The other day, a co-worker decided to show me how she could get a condom all the way up her arm – no problem. At first the whole situation kind of threw me in for a loop. I mean, how often do you see someone walking around wearing a condom as a sleeve?

It must be noted that this was not “Joy Goofs Off in the Office Day,” but rather a very structured, scientific experiment designed to show that no matter how big he thinks he is, there is a condom that will fit.

So what exactly is safe sex?

Basically, safe sex means that you take basic precautions to ensure that you don’t get anyone else’s blood, semen, vaginal fluids or breast milk in your body. Condoms are one of the ways to protect you and your partner from sexually transmitted diseases, but they’re not foolproof. It is essential that you take basic precautions every time you have sex, and that you use the products correctly.

The best condoms to use for anal and vaginal intercourse are lubricated latex condoms – try polyurethane for those with latex allergies. Lubricant is a great addition to your basic condom, particularly for women who tend to get sore or if it’s your first time.

Always use a water-based lube like KY Jelly, Aqua Lube, Wet and so on because oil breaks latex. And definitely don’t use vaseline, hand creams or lotions. All of the above products can be bought at your local drugstore.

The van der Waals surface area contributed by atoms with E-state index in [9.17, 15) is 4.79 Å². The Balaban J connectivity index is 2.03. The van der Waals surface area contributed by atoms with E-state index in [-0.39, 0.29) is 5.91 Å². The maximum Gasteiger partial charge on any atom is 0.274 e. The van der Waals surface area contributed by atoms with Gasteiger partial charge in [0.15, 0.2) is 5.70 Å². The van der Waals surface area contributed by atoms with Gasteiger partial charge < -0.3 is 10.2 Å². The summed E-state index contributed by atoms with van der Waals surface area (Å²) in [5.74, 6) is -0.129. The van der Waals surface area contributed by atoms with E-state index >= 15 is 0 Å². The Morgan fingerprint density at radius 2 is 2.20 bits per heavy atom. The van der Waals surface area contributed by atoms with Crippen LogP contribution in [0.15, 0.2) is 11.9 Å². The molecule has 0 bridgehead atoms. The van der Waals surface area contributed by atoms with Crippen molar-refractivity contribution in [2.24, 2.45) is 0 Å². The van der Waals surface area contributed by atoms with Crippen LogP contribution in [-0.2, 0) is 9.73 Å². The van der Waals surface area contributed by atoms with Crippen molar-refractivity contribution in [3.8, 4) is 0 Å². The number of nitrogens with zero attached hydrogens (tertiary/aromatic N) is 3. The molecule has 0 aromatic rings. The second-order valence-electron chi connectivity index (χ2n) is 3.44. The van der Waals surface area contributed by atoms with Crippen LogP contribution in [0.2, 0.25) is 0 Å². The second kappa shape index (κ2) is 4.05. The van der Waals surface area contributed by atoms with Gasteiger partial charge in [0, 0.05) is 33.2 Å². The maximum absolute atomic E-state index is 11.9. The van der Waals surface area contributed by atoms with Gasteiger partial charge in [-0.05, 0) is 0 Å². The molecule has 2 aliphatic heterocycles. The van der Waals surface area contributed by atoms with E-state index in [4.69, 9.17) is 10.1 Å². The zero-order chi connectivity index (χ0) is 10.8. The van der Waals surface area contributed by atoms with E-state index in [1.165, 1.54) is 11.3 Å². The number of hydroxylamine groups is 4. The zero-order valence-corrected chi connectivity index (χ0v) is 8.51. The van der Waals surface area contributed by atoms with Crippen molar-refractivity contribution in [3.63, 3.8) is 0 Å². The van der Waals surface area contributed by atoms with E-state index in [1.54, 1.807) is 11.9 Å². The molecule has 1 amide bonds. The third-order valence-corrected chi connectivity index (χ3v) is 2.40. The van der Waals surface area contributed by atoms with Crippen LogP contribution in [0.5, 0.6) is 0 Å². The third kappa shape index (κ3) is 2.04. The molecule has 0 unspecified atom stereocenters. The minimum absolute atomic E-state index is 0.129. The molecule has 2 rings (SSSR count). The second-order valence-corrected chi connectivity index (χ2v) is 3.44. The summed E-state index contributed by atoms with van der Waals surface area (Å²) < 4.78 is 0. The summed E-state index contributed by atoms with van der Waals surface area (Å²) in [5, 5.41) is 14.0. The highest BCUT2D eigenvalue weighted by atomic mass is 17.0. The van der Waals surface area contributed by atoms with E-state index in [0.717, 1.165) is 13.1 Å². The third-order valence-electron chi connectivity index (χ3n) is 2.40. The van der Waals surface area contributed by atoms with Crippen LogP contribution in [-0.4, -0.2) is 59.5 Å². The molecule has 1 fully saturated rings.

If you are going to be having any kind of sex, then safe sex is definitely the way to go. Condoms come in a huge variety of sizes, flavors, textures and whatnot. Find the brand that works for you, and if you’re nervous about using one, practice beforehand. Guys, you know what I mean.

And ladies, they sell bananas at the Corner Store. Using a condom should be like wearing pants – quick, easy and a pre-requisite to living in society.

Newman works in the Health Promotion Office of the University Health Service and can be reached at jnewman@campustimes.org.



Dinner for Peace was an unconventional way of protesting for Palestine

The dinner showcased aspects of Palestinian culture. It was a unique way of protesting against the genocide, against the Israeli occupation, against the university’s involvement with the genocide.

A reality in fiction: the problem of representation

Oftentimes, rather than embracing femininity as part of who they are, these characters only retain traditionally masculine traits.

Zumba in medicine, the unexpected crossover

Each year at URMC, a new cohort of unsuspecting pediatrics residents get a crash course. “There are no mistakes in Zumba,” Gellin says.